Today I watched the sentencing of a truly evil man. I don’t use the word lightly. I’m the first person to say that the word “evil” is misused in the media these days. It seems like anyone convicted of a violent crime will lumped in with the devil by tabloid subeditors. We have had evil rapists, evil wife killers, evil paedophiles presented to us with such regularity that the word has almost lost all meaning.
Take the cases of Larry Murphy and Gerald Barry for example. Murphy abducted a woman from the street and took her up to the Dublin mountains where he subjected her to a horrific rape. Barry killed Swiss student Manuela Riedo and raped a French student. Both cases were horrific, the type of crime that triggers some primeval fear, the threat of the unmotivated attack, the random motiveless crimes. Both men could be termed animals, monsters even, but evil is something different.
The word “evil” means something else. A more metaphysical threat beyond the ordinary. The ultimate black and white into which no grey is allowed. It’s something almost unimaginable, almost archetypal. Something beyond sheer brutality and horror.
Today’s sentencing was a case like that. In the years I’ve covered the criminal courts I’ve seen a lot of monstrous crimes, seen people convicted of murder and rape who I would have no hesitation in dubbing a psychopath but I would stop short of calling any of them evil. Irredeemable maybe, banged to rights certainly but not evil. That’s something else.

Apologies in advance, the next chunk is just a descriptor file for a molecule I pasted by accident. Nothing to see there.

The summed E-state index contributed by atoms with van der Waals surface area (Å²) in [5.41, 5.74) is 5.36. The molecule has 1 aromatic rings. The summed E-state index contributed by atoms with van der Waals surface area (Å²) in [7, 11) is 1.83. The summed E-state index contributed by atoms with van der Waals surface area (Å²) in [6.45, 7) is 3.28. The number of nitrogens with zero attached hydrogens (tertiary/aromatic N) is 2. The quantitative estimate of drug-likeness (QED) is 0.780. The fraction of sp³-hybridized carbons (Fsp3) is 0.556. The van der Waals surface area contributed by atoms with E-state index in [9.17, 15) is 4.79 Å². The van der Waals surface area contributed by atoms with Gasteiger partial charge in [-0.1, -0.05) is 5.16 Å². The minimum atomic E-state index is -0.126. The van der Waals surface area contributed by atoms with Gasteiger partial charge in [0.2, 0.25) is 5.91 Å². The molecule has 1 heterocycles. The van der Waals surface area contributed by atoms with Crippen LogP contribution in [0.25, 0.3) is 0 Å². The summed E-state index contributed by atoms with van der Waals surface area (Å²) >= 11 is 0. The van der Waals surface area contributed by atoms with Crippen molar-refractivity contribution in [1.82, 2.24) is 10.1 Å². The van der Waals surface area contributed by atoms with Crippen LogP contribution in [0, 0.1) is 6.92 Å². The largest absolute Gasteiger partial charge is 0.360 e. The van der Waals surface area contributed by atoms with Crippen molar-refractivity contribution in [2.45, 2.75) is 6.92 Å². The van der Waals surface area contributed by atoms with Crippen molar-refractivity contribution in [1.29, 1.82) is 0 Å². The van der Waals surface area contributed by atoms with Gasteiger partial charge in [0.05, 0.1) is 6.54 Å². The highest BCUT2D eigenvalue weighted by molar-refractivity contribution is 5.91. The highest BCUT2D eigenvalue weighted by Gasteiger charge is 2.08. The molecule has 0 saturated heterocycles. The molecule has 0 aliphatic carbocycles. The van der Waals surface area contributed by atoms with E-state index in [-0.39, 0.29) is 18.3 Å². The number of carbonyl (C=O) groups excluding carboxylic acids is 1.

Well today was something else. The man in the dock was old and frail, approaching his 74th birthday. He wasn’t much to look at sitting huddled over his blue folder shuffling through the notes he had taken through the trial. He looked no different, no worse than any of the other paedophiles I’ve seen over the years, wizened old men the lot of them, accused by now grown up victims of crimes committed in the long lost depths of a shattered childhood. But this was different.
When I first started working in the courts I covered another trial with him at the centre. The victims then were two grown up women who he had abused when they were little girls in the 1970s. I hadn’t covered many trials back then and was shocked by what I heard but as repellent as the details were in that case this new trial brings things to a whole different level.